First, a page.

National Writing Project

Author's Corner: Gaetan Pappalardo and Louie Licks and the Wicked Snakes: Battleaxe

Date: November 21, 2011

Summary: Third grade teacher Gaetan Pappalardo uses music, songs, and sounds in his story to enhance the experience for reluctant readers. He explains how his participation with the Pennsylvania Writing and Literature Project has inspired his writing abilities.

 

A fellow of the Pennsylvania Writing and Literature Project, Gaetan Pappalardo teaches third grade at Green-Fields School in West Deptford, N.J. and regularly blogs for Edutopia.org . He is the 2011-2012 Teacher of the Year for West Deptford School District.

Ever since he was a child he's been writing, his experiences and ideas culminating in his first book, Louie Licks and the Wicked Snakes: Battleaxe .

What inspired you to write Louie Licks and the Wicked Snakes: Battleaxe?

I get obsessed with stuff: bands, guitars, movies, books, authors, skateboards, etc. So, let's just say that my lifelong obsession with Star Wars, Kiss, toys, and my refusal to grow up, pretty much licensed my pen to write this story. I've written a few kids books, but this book was special. It was a change in my writing style, plus my obsessions, that pushed it forward. I guess you can say I found my voice. And it was the voice of a child, really. Ha ha.

This is my tenth year of teaching third grade, and I've always thought that there were no "cool" books for boys who struggle to read. I absolutely despised reading as a child, and I think it was because I had zero interest in the books that were presented to me.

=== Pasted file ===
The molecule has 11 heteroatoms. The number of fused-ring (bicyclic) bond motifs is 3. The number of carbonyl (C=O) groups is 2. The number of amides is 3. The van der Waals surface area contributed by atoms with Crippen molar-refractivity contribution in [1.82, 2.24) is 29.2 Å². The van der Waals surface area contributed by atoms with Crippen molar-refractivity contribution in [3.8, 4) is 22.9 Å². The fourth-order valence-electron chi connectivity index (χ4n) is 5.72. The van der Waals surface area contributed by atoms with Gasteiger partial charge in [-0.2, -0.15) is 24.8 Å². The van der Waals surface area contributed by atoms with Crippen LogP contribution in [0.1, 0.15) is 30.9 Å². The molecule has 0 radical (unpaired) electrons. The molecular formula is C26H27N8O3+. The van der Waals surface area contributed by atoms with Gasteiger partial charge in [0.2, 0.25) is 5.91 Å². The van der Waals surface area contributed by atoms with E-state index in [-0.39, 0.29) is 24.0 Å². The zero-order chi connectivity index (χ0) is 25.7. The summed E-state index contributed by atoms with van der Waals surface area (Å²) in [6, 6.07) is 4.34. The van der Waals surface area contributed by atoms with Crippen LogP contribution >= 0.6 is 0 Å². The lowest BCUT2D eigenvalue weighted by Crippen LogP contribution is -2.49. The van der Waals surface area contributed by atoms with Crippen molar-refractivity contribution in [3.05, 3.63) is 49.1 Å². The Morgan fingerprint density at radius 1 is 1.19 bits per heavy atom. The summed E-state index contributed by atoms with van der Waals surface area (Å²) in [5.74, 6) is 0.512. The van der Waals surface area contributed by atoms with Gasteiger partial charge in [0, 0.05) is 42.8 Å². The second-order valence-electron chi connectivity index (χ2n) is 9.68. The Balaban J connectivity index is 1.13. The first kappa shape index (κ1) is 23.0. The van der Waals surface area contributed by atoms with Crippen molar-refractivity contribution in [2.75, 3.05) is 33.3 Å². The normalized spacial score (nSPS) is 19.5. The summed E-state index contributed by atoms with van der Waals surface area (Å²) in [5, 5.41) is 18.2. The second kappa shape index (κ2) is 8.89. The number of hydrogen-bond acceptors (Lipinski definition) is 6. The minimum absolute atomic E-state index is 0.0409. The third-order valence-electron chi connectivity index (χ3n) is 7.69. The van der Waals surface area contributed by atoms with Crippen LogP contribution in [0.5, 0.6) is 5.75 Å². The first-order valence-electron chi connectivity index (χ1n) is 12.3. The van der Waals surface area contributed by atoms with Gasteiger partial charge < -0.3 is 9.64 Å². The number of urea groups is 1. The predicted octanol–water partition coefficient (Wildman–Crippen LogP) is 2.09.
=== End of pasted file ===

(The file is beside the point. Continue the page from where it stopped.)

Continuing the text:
Louie is for the nonreaders. It hits hard and fast. Plus, the extras (free mobile app for iPad, iPod Touch, and iPhone and free downloadable music from bandcamp) allow kids to hang out in the world of Louie Licks beyond the book, which, in my opinion, rouses interest and effort in reading.

The extras are important. I loved listening to records while inspecting the album art covers (the extent of extras when I was eight, other than action figures from the world of KISS). The art enhanced the music experience, allowed me to dream and make goals of my own.

What is your writing process like, considering you teach as well?

All of my children's books were written longhand. I prefer to write my kid's stuff in journals and notebooks. I write faster than I can type. There are too many pauses and distractions for me when writing my first draft on a computer. It needs to be pen and paper. That's it. I also love to scratch out, make notes, and doodle when I'm writing kid fiction.

My second drafts are always typed. The second draft is where the computer is handy for slowing me down so I pay attention to the finest details in the story. It's kind of like the slow walk in the park—first draft is the sprint, the second is the stroll.

When I'm writing a blog for Edutopia.org or a paper for school, I always go straight to the computer. Papers and blogs are always written in random paragraphs, which are later rearranged into a more logical order.

All of my writing, however, needs a great deal of thinking before I begin. Then once I start, I can't stop. I usually write or read my draft in progress at least once a day until I am finished.